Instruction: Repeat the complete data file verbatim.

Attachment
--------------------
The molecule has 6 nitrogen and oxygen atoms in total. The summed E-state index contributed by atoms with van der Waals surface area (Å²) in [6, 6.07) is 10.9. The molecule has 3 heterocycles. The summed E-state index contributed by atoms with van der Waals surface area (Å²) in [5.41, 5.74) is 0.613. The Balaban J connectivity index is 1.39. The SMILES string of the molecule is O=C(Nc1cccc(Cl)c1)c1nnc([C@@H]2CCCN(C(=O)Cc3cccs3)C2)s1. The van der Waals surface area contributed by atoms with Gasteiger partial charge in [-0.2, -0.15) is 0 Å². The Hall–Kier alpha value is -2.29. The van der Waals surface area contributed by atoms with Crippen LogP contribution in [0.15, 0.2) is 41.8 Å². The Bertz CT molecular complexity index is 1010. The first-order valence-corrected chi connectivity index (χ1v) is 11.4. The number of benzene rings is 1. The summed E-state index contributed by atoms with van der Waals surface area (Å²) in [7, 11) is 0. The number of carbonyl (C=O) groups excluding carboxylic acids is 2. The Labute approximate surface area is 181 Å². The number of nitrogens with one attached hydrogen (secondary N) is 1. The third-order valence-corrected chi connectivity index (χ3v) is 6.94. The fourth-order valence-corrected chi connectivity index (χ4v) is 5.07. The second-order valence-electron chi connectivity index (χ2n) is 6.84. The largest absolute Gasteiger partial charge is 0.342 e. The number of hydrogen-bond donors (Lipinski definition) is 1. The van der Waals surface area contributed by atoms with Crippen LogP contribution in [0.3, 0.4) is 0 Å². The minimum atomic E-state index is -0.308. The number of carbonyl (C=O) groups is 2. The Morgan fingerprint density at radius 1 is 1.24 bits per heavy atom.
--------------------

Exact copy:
The molecule has 6 nitrogen and oxygen atoms in total. The summed E-state index contributed by atoms with van der Waals surface area (Å²) in [6, 6.07) is 10.9. The molecule has 3 heterocycles. The summed E-state index contributed by atoms with van der Waals surface area (Å²) in [5.41, 5.74) is 0.613. The Balaban J connectivity index is 1.39. The SMILES string of the molecule is O=C(Nc1cccc(Cl)c1)c1nnc([C@@H]2CCCN(C(=O)Cc3cccs3)C2)s1. The van der Waals surface area contributed by atoms with Gasteiger partial charge in [-0.2, -0.15) is 0 Å². The Hall–Kier alpha value is -2.29. The van der Waals surface area contributed by atoms with Crippen LogP contribution in [0.15, 0.2) is 41.8 Å². The Bertz CT molecular complexity index is 1010. The first-order valence-corrected chi connectivity index (χ1v) is 11.4. The number of benzene rings is 1. The summed E-state index contributed by atoms with van der Waals surface area (Å²) in [7, 11) is 0. The number of carbonyl (C=O) groups excluding carboxylic acids is 2. The Labute approximate surface area is 181 Å². The number of nitrogens with one attached hydrogen (secondary N) is 1. The third-order valence-corrected chi connectivity index (χ3v) is 6.94. The fourth-order valence-corrected chi connectivity index (χ4v) is 5.07. The second-order valence-electron chi connectivity index (χ2n) is 6.84. The largest absolute Gasteiger partial charge is 0.342 e. The number of hydrogen-bond donors (Lipinski definition) is 1. The van der Waals surface area contributed by atoms with Crippen LogP contribution in [0.3, 0.4) is 0 Å². The minimum atomic E-state index is -0.308. The number of carbonyl (C=O) groups is 2. The Morgan fingerprint density at radius 1 is 1.24 bits per heavy atom.